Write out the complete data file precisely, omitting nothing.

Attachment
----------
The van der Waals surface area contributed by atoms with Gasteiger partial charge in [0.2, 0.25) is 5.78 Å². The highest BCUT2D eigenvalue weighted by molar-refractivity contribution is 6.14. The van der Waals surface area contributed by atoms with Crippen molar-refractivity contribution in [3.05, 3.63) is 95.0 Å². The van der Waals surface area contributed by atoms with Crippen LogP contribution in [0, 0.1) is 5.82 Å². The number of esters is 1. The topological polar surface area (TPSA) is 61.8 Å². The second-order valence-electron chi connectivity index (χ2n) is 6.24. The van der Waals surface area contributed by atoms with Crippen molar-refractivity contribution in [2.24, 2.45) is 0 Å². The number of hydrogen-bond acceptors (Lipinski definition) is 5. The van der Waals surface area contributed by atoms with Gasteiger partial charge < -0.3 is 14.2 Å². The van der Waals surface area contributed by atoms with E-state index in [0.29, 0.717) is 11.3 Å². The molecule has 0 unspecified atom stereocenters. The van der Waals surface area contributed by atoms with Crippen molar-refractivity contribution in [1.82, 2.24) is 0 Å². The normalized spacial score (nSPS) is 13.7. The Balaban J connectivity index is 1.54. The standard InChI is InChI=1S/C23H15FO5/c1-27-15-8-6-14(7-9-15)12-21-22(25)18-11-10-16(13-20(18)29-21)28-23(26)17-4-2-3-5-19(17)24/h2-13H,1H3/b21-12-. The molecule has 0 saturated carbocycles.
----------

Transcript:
The van der Waals surface area contributed by atoms with Gasteiger partial charge in [0.2, 0.25) is 5.78 Å². The highest BCUT2D eigenvalue weighted by molar-refractivity contribution is 6.14. The van der Waals surface area contributed by atoms with Crippen molar-refractivity contribution in [3.05, 3.63) is 95.0 Å². The van der Waals surface area contributed by atoms with Crippen LogP contribution in [0, 0.1) is 5.82 Å². The number of esters is 1. The topological polar surface area (TPSA) is 61.8 Å². The second-order valence-electron chi connectivity index (χ2n) is 6.24. The van der Waals surface area contributed by atoms with Crippen molar-refractivity contribution in [2.24, 2.45) is 0 Å². The number of hydrogen-bond acceptors (Lipinski definition) is 5. The van der Waals surface area contributed by atoms with Gasteiger partial charge < -0.3 is 14.2 Å². The van der Waals surface area contributed by atoms with E-state index in [0.29, 0.717) is 11.3 Å². The molecule has 0 unspecified atom stereocenters. The van der Waals surface area contributed by atoms with Crippen molar-refractivity contribution in [1.82, 2.24) is 0 Å². The normalized spacial score (nSPS) is 13.7. The Balaban J connectivity index is 1.54. The standard InChI is InChI=1S/C23H15FO5/c1-27-15-8-6-14(7-9-15)12-21-22(25)18-11-10-16(13-20(18)29-21)28-23(26)17-4-2-3-5-19(17)24/h2-13H,1H3/b21-12-. The molecule has 0 saturated carbocycles.